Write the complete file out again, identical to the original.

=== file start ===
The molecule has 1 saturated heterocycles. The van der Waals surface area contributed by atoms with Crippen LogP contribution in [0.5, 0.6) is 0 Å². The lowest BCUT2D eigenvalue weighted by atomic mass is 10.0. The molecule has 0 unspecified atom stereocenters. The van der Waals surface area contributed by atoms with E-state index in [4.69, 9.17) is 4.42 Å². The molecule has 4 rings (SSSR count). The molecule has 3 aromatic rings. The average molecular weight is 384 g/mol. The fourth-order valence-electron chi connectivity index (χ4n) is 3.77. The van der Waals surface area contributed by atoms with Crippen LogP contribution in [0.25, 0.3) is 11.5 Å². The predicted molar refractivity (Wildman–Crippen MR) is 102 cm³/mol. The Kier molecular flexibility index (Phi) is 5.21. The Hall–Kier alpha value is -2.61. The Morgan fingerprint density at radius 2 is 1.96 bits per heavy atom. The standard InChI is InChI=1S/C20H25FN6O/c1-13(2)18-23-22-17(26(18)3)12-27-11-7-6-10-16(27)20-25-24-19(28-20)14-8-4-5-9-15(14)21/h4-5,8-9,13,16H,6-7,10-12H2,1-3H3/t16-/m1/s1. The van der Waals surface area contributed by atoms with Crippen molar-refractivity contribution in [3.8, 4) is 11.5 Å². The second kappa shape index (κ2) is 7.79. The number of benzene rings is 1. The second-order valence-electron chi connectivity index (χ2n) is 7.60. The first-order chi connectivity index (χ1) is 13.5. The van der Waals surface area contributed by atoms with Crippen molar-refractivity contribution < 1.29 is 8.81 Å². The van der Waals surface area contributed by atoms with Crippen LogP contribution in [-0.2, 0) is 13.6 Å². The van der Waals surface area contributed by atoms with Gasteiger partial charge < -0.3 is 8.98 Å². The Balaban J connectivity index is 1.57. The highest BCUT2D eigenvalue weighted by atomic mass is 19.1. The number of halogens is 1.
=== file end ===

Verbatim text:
The molecule has 1 saturated heterocycles. The van der Waals surface area contributed by atoms with Crippen LogP contribution in [0.5, 0.6) is 0 Å². The lowest BCUT2D eigenvalue weighted by atomic mass is 10.0. The molecule has 0 unspecified atom stereocenters. The van der Waals surface area contributed by atoms with E-state index in [4.69, 9.17) is 4.42 Å². The molecule has 4 rings (SSSR count). The molecule has 3 aromatic rings. The average molecular weight is 384 g/mol. The fourth-order valence-electron chi connectivity index (χ4n) is 3.77. The van der Waals surface area contributed by atoms with Crippen LogP contribution in [0.25, 0.3) is 11.5 Å². The predicted molar refractivity (Wildman–Crippen MR) is 102 cm³/mol. The Kier molecular flexibility index (Phi) is 5.21. The Hall–Kier alpha value is -2.61. The Morgan fingerprint density at radius 2 is 1.96 bits per heavy atom. The standard InChI is InChI=1S/C20H25FN6O/c1-13(2)18-23-22-17(26(18)3)12-27-11-7-6-10-16(27)20-25-24-19(28-20)14-8-4-5-9-15(14)21/h4-5,8-9,13,16H,6-7,10-12H2,1-3H3/t16-/m1/s1. The van der Waals surface area contributed by atoms with Crippen molar-refractivity contribution in [3.8, 4) is 11.5 Å². The second kappa shape index (κ2) is 7.79. The number of benzene rings is 1. The second-order valence-electron chi connectivity index (χ2n) is 7.60. The first-order chi connectivity index (χ1) is 13.5. The van der Waals surface area contributed by atoms with Crippen molar-refractivity contribution < 1.29 is 8.81 Å². The van der Waals surface area contributed by atoms with Crippen LogP contribution in [-0.2, 0) is 13.6 Å². The van der Waals surface area contributed by atoms with Gasteiger partial charge < -0.3 is 8.98 Å². The Balaban J connectivity index is 1.57. The highest BCUT2D eigenvalue weighted by atomic mass is 19.1. The number of halogens is 1.